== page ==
TV Dinner

The journey of eating has been an easy one with Harry, thus far. Much like his mum – he’s not shy of his food – he has a voracious appetite and a penchant for the carbs. Since that first mouthful of carrot puree (home blended – as was everything for the first few ‘first-time mum’ months till I realised it was far easier to let Ella and her kitchen do the work), he has embraced textures, flavours and recipes with gusto.

However, we have hit a hurdle – one put in place by our own actions. No longer do we have the confines of the IKEA Antilop (the staple, wipeable high-chair of the masses) to keep him contained during dinner. He manages some amazing gymnastic feats as we try to lower him in to the seat, fighting against his dining prison. So we’ve given up. He will happily sit at his little IKEA Mammut chair (plastic, durable and covered in Bing and CBeebies stickers – you have to sacrifice something to be stuck on – rather that than my walls) but then he has free reign to jump up and down, decide playing trains is preferable to pasta and generally allow his dinner to end up matted in the carpet. There is also the lure of the TV. The cardinal sin of dinners.

Yes – we have become that family. The TV dinner family. As if eating on the sofa every night isn’t cheeky enough, we’ve also got in to the routine of leaving Bing or Thomas playing to really cement those bad habits. Google anything about family dinner times and the keywords that pop out in relation to TV dinners are obesity and lack of social skills. If it all took to shed some pounds was to sit at the dinner table then I’d be a size 8!

Jesting aside, it is not habit I’m proud of. When I was growing up, setting the table and sitting down together was just the done thing – as was me and my sister winding each other up across the family meal. Why have we lost our way with this? I think it stems from London living. When you’re in a one-bedroomed flat, with not a lot of space, sitting on the sofa becomes more comfortable. To suddenly be in a house with a large kitchen diner and a farmhouse table, was a little alien. When it was just the two of us before Harry, getting in from a long day at work, it was just comfortable to slouch on the sofa with dinner. Since we’ve begun to eat the same meals as a family, we’ve allowed that to become Harry’s norm with the TV as a focal point rather than our meal.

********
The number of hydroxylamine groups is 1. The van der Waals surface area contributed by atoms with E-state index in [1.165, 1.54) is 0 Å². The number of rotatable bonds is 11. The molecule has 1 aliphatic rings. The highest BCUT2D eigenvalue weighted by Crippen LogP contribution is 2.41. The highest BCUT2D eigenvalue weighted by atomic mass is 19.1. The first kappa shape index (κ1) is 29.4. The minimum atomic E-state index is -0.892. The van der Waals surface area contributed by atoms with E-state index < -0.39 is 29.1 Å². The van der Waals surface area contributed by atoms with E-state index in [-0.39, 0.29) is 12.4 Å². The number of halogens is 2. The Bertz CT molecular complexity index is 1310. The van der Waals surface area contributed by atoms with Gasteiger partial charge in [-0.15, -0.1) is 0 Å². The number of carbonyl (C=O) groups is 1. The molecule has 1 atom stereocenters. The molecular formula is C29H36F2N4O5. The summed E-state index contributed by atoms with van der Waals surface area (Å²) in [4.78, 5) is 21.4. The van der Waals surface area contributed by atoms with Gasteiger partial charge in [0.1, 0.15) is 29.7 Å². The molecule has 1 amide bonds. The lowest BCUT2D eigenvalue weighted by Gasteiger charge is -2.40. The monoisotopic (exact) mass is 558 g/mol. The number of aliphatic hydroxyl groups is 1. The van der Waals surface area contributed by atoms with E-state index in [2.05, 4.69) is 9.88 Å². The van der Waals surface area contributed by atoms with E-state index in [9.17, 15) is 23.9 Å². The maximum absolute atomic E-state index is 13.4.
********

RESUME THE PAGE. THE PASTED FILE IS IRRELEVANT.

The negatives speak for themselves. Harry sat at his table with his focus on the screen, means he is not getting to observe our eating practices. He becomes distracted by what is on TV, rather than focusing on eating his food. So much emphasis is put on mindfulness these days but how mindful can you be of flavours and tastes when there’s all- singing, all-dancing entertainment usurping all your attention. Social development comes through making eye-contact and engaging with conversation. All of this is so much more enhanced if you are looking at each other over the dinner table. So mumma is on a mission to reverse our ways before it’s too late!